Meth addiction is not particularly easy to hide. Meth deeply affects a person’s life, physically, mentally, and financially. A person who is addicted to meth will become consumed with thoughts of the drug and obtaining more meth quickly becomes a major life priority.

While drug use may be hard to recognize for a person who has never engaged in it themselves, there are a few clear warning signs that may point to crystal meth use. The behavioral or physical signs of drug use that family members can look out for are more obvious with meth. It can be much more difficult to spot the use of other drugs that are easier to hide.

Meth use can cause some extreme mood symptoms. When a person is on meth, they may be more talkative, seem anxious, or have excessive energy. However, if a person is going through withdrawal from meth, they may have extreme mood swings. As withdrawal is a painful time, the person may seem anxious, depressed, or consumed with thoughts of getting more of the substance.

Physical Signs of Meth Abuse

Meth abuse can change a person’s physical appearance and they may lose a considerable amount of weight. Furthermore, there is even a particular phenomenon known as ‘meth mouth’. Meth mouth is caused by smoking the substance for a long time and it is characterized by someone having rotting teeth from the substance. Meth commonly causes sores on the face and skin and this is one of the clear signs of meth use.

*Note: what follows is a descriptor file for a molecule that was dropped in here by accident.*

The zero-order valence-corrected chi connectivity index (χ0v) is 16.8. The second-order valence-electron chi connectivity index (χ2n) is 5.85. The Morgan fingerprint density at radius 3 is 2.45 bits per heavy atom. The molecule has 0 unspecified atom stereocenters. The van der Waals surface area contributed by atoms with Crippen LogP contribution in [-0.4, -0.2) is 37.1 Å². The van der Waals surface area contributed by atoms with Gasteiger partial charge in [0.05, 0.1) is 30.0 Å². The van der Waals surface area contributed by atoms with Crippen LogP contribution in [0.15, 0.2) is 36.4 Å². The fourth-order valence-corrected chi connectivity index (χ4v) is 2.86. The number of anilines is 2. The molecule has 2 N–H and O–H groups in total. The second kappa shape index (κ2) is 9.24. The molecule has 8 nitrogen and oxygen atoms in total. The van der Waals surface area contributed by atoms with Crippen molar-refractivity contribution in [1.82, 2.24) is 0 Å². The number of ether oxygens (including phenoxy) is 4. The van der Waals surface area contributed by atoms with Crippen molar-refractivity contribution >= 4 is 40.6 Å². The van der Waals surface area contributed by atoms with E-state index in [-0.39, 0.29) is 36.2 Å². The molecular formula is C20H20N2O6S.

Another physical sign of meth use is known as ‘tweaking’. Tweaking occurs after a meth drug binge and a person will have extreme mood swings. They may be unable to sleep, due to the excessive amount of amphetamine consumed during the binge. This lack of sleep will cause a person to become noticeably irritable and paranoid.

Addiction to meth can wreak havoc on a person’s life. You may notice they are struggling with finances, work responsibilities, or maintaining relationships. Some other telltale signs of meth use are: finding drug paraphernalia such as needles or pipes, finding traces of crystal meth in their home, or a change in daily routine.